ty shooting at some soigné Swiss 
establishment which, along with 
celluloid itself, has doubtless 
gone the way of all good things 
in hands that never knew, it was 
not about the money. Like you, I
am only sorry that the inventor
of the Kalashnikov expired this
past year, on the eve of mother
Russia's gaudiest exhibition, un-
der a regime so steeped in its
virtues as to make its knowing
too much as chilling as the sea-
son. But we are all men of the
world (if you'll excuse the 
phrase), as we turn to sport.

I keep repeating the mantra, Security is Good for Me, but I must admit, I've always traveled to get away from it. This, too, inspires a jaunt to Russia, where even an undesirable stands an even chance of being ignored. If I wanted the joys of soccer mommying, I could have stayed at home on the telephone, and let our morbid little police state keep its beady nasty pinpoint on my person. Can you imagine, what elation and relief there must be, in the sophisticated, indifferent presumption of guilt? The load off one's shoulders, the curiosity lifted from one's purchase of a coffee? But I stray. 

I don't admire the enrich-ment a hypocrisy toward our presumption of inno-cence brings, to a new totality in the state's invasion of our existence. With the reversal of that presumption we see an inordinate obsession for evidence of every kind, magnifying the enormity of intrusion with de Sade's zealotry for trivia. I am not interested in the excuses our ostensible Conservatives have for this seduction of the republic. With them, it has always been about the money, and fear is a dandy diversion. But now we know, this is beyond the Putinesque, this sodden puttanesca.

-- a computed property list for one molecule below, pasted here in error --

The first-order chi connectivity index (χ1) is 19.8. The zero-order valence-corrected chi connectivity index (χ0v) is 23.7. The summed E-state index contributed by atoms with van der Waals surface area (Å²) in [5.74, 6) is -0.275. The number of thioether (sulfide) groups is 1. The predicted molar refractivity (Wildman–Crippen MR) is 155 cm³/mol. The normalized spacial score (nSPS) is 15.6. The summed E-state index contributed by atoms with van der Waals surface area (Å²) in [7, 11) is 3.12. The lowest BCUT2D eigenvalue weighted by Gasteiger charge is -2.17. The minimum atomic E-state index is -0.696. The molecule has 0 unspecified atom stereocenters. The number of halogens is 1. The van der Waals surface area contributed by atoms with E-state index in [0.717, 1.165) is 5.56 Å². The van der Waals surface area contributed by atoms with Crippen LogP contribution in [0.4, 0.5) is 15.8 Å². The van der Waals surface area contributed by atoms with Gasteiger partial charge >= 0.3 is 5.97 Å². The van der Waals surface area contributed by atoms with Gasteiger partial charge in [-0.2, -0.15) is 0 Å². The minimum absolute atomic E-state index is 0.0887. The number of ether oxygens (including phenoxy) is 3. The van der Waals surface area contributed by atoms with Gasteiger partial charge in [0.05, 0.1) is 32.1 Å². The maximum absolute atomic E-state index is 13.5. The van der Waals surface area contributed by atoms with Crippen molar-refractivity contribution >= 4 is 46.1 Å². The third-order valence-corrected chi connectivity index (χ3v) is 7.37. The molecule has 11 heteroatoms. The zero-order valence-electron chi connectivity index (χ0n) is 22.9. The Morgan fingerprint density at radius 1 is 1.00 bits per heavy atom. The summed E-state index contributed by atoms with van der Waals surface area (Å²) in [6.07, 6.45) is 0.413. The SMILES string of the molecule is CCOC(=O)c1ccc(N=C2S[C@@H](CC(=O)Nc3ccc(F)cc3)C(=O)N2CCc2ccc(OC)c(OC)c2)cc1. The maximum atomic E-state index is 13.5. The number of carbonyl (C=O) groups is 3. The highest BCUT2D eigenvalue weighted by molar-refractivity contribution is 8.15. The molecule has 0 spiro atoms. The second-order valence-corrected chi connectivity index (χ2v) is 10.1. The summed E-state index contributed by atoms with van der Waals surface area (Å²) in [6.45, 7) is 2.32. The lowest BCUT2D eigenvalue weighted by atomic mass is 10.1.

Alfred Hitchcock
Charles Bennett,
  Ivor Montagu and
  Emlyn Williams
Curt Courant
The Man Who Knew 
  Too Much
Gaumont, 1934©

John Russell Taylor
  The Life and Times of
  Alfred Hitchcock
Pantheon, 1978©

  Marquis de Sade
Philosophy in the Boudoir
  or, The Immoral Mentors
Joachim Neugroschel
Francine du Plessix Gray
Penguin, 2006©

v  Photo Hedi Slimane

Monday, February 10, 2014

Bidding to be arrested

Last call: Twelve hundred.
Two thousand!
Two thousand?
Twenty-one hundred!
I'm sorry, sir, but we can't ..
Make it Twenty-five hundred!
My money's as good as anybody's!

You remember, I remember: it is 1959
and Alfred Hitchcock is making a mov-
ie of which we wouldn't change a line;
and now, a man at an auction of paint-
ings is anxiously trying to be arrested.

At the same moment, the new art city, in
the phrase adopted for the reigning his-
tory of Manhattan's art world at the time,
is witnessing the opening of the defining
building, of a movement which survived the
Spanning the rear of its entry floor, a
restaurant is being readied as a gathering
place of optimism in a renewing world.

perate man can still court disgust if he 
has enough money. Evidently the owner of a
controlling interest in the building cannot 
that his money is as good as anyone's. Can't
this Maecenas buy himself an embassy somewhere?

When, do you suppose, they will ever learn, it was never about the money.